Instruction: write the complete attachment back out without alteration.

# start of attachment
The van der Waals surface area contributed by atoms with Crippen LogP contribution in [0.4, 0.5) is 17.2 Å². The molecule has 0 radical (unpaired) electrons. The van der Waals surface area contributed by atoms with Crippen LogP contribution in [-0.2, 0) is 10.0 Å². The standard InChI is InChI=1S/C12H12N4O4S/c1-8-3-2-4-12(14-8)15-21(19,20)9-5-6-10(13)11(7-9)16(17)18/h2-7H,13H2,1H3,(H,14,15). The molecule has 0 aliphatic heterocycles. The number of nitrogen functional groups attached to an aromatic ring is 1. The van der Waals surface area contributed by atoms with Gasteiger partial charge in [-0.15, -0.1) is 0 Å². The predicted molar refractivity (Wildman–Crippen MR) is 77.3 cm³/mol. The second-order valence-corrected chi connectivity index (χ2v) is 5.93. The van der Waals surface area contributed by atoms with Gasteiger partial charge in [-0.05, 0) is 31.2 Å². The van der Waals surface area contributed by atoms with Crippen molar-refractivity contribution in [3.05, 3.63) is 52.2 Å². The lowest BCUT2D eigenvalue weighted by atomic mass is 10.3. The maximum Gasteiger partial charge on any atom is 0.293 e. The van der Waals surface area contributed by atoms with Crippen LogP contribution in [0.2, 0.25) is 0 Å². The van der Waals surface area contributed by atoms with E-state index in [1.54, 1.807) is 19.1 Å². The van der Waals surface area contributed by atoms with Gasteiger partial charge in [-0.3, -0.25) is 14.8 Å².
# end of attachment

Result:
The van der Waals surface area contributed by atoms with Crippen LogP contribution in [0.4, 0.5) is 17.2 Å². The molecule has 0 radical (unpaired) electrons. The van der Waals surface area contributed by atoms with Crippen LogP contribution in [-0.2, 0) is 10.0 Å². The standard InChI is InChI=1S/C12H12N4O4S/c1-8-3-2-4-12(14-8)15-21(19,20)9-5-6-10(13)11(7-9)16(17)18/h2-7H,13H2,1H3,(H,14,15). The molecule has 0 aliphatic heterocycles. The number of nitrogen functional groups attached to an aromatic ring is 1. The van der Waals surface area contributed by atoms with Gasteiger partial charge in [-0.15, -0.1) is 0 Å². The predicted molar refractivity (Wildman–Crippen MR) is 77.3 cm³/mol. The second-order valence-corrected chi connectivity index (χ2v) is 5.93. The van der Waals surface area contributed by atoms with Gasteiger partial charge in [-0.05, 0) is 31.2 Å². The van der Waals surface area contributed by atoms with Crippen molar-refractivity contribution in [3.05, 3.63) is 52.2 Å². The lowest BCUT2D eigenvalue weighted by atomic mass is 10.3. The maximum Gasteiger partial charge on any atom is 0.293 e. The van der Waals surface area contributed by atoms with Crippen LogP contribution in [0.2, 0.25) is 0 Å². The van der Waals surface area contributed by atoms with E-state index in [1.54, 1.807) is 19.1 Å². The van der Waals surface area contributed by atoms with Gasteiger partial charge in [-0.3, -0.25) is 14.8 Å².